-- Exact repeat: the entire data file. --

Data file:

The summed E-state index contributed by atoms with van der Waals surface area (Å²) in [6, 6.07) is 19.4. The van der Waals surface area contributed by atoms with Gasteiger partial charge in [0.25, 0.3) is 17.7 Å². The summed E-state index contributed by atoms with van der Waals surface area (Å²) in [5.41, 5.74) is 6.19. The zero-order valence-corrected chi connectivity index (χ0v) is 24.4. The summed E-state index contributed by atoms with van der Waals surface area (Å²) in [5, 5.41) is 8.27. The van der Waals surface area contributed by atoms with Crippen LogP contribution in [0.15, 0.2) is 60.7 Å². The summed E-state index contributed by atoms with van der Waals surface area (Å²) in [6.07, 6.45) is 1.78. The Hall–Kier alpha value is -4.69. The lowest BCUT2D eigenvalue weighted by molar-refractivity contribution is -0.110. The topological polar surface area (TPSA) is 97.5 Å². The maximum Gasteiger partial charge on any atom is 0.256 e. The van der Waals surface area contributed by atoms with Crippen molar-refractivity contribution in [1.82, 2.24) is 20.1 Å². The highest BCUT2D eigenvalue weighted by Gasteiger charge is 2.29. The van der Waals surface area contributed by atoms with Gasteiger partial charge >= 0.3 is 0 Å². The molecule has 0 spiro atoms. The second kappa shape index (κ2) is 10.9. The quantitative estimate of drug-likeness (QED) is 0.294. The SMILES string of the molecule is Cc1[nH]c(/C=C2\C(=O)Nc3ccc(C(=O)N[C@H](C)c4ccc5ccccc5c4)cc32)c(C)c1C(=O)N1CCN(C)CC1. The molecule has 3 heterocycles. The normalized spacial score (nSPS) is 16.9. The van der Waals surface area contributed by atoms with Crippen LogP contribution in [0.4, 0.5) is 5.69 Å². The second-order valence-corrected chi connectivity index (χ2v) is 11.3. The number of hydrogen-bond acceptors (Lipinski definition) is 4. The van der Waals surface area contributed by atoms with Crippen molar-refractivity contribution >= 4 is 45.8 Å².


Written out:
The summed E-state index contributed by atoms with van der Waals surface area (Å²) in [6, 6.07) is 19.4. The van der Waals surface area contributed by atoms with Gasteiger partial charge in [0.25, 0.3) is 17.7 Å². The summed E-state index contributed by atoms with van der Waals surface area (Å²) in [5.41, 5.74) is 6.19. The zero-order valence-corrected chi connectivity index (χ0v) is 24.4. The summed E-state index contributed by atoms with van der Waals surface area (Å²) in [5, 5.41) is 8.27. The van der Waals surface area contributed by atoms with Crippen LogP contribution in [0.15, 0.2) is 60.7 Å². The summed E-state index contributed by atoms with van der Waals surface area (Å²) in [6.07, 6.45) is 1.78. The Hall–Kier alpha value is -4.69. The lowest BCUT2D eigenvalue weighted by molar-refractivity contribution is -0.110. The topological polar surface area (TPSA) is 97.5 Å². The maximum Gasteiger partial charge on any atom is 0.256 e. The van der Waals surface area contributed by atoms with Crippen molar-refractivity contribution in [1.82, 2.24) is 20.1 Å². The highest BCUT2D eigenvalue weighted by Gasteiger charge is 2.29. The van der Waals surface area contributed by atoms with Gasteiger partial charge >= 0.3 is 0 Å². The molecule has 0 spiro atoms. The second kappa shape index (κ2) is 10.9. The quantitative estimate of drug-likeness (QED) is 0.294. The SMILES string of the molecule is Cc1[nH]c(/C=C2\C(=O)Nc3ccc(C(=O)N[C@H](C)c4ccc5ccccc5c4)cc32)c(C)c1C(=O)N1CCN(C)CC1. The molecule has 3 heterocycles. The normalized spacial score (nSPS) is 16.9. The van der Waals surface area contributed by atoms with Crippen LogP contribution in [0.4, 0.5) is 5.69 Å². The second-order valence-corrected chi connectivity index (χ2v) is 11.3. The number of hydrogen-bond acceptors (Lipinski definition) is 4. The van der Waals surface area contributed by atoms with Crippen molar-refractivity contribution >= 4 is 45.8 Å².